“There is no real sign our British friends are approaching the negotiations with a plan to succeed. I hope I’m wrong, I don’t think so,” Hogan said.

Phil Hogan, trade commissioner, European Union 

The EU is also not convinced that Britain’s heart is in the talks. EU Trade Commissioner Phil Hogan told Irish broadcaster RTE that he has seen little commitment so far from the UK.

“There is no real sign our British friends are approaching the negotiations with a plan to succeed. I hope I’m wrong, I don’t think so,” Hogan said.

The British government, on the other hand, believes that Europe is being unfair in its demands, particularly in relation to access to UK fishing waters. Andrew Bridgen, a Conservative Party MP and staunch Brexiteer says the EU’s position is unreasonable.

Related: To work or not to work? UK lockdown unwind mired by confusion

“The problem for the European Union is that they are putting demands on the UK/EU trade agreement, which they've never placed on any other sovereign independent nation such as Japan or Canada or South Korea, in that they're demanding a level playing field, which is code for the UK accepting EU rules and regulations as-is and into the future,“ Bridgen said.

There is also the possibility that Britain is holding off asking for a delay, in the hope that the EU will cave to its demands at the last moment. Bridgen points out that many former Brexit deals have been struck at the 11th hour.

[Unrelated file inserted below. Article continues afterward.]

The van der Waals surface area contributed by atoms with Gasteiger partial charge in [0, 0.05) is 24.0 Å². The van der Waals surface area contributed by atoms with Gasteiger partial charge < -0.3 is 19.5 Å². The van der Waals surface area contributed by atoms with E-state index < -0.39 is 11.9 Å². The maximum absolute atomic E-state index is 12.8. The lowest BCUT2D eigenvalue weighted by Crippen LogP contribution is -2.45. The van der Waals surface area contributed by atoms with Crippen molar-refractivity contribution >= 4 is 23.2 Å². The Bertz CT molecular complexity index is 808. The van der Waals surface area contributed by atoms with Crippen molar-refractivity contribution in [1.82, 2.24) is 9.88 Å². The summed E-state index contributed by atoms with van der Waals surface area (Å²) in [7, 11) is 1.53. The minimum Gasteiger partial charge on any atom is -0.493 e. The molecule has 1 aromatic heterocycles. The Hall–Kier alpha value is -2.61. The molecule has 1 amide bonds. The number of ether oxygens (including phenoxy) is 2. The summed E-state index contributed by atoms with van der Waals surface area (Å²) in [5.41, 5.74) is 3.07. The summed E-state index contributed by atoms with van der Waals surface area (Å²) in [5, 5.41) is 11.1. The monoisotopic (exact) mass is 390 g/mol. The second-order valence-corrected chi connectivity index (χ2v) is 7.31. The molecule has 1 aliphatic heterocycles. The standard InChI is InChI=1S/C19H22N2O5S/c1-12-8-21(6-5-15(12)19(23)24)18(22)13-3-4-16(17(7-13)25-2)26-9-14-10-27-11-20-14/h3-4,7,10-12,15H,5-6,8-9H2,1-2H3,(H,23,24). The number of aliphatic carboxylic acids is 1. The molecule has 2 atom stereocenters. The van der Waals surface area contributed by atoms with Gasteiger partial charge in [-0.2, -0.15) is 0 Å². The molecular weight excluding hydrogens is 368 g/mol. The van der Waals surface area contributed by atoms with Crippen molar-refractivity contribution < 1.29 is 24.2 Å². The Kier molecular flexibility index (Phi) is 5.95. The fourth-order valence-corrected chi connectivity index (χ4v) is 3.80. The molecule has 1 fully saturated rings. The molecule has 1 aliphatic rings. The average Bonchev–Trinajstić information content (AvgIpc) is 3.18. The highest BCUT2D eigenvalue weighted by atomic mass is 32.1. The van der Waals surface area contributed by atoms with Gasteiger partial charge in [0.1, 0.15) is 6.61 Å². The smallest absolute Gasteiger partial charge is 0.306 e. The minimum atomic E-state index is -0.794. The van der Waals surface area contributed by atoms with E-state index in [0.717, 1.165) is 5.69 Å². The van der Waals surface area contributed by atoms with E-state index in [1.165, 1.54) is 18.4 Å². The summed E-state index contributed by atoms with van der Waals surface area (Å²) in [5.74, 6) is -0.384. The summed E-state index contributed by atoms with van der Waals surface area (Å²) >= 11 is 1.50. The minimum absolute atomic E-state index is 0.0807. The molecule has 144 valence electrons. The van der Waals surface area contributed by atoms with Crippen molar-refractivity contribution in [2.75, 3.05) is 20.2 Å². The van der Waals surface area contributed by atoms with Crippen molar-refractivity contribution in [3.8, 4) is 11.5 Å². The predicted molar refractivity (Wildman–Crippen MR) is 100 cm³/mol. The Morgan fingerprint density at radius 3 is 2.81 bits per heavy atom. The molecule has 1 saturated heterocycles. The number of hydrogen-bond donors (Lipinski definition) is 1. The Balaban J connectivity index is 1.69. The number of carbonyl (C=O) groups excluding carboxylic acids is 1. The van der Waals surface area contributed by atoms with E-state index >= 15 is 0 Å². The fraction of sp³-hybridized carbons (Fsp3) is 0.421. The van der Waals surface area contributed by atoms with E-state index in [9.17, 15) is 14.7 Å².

“As we get to the compression point and the EU realize that we are willing to leave without a comprehensive free trade deal, we'll see if they move their position. It's something they've done before over the negotiations with the so-called withdrawal agreement,” the Conservative MP said.

EU's Brexit negotiator Michel Barnier gives a news conference after Brexit negotiations, as a photographer wearing a mass passes by in the foreground, in Brussels, Belgium, on April 24, 2020.

EU's Brexit negotiator Michel Barnier gives a news conference after Brexit negotiations, in Brussels, Belgium, on April 24, 2020.

Credit:

Olivier Matthys/Pool via Reuters

Few on either side of the English channel want Britain to leave the EU without a deal. UK businesses are already struggling and uncertainty over a future trading relationship with Europe couldn’t come at a worse time.

Rutter says no deal would be like reverting back to the 1950s in terms of trading rules, and some sectors would be badly rattled.  

“It’s going to be quite a big shock to the economy coming on top of the coronavirus shock. And it's particularly bad news in some sectors who may face very high tariffs. So, if you're a British sheep farmer and you want to export your lamb to the EU, you're going to face prohibitively high tariffs to do that,” she said.

“If we could have a free trade deal with the USA, that's going to put considerable pressure on the European Union during these negotiations. It’s now the time for the UK to play the Trump card.”

Andrew Bridgen, Conservative MP

Bridgen is less concerned. He believes the government has another card up its sleeve: a possible deal with the United States.

“If we could have a free trade deal with the USA, that's going to put considerable pressure on the European Union during these negotiations," he said. "It’s now the time for the UK to play the Trump card.”

US President Donald Trump has promised the UK a “far bigger and more lucrative trade deal” than any agreement with the EU. 

But not everyone is convinced. A recent poll found that only about a quarter of the British public trust the US administration would treat the UK fairly.  It may be some time before we know which side really holds the Trump card.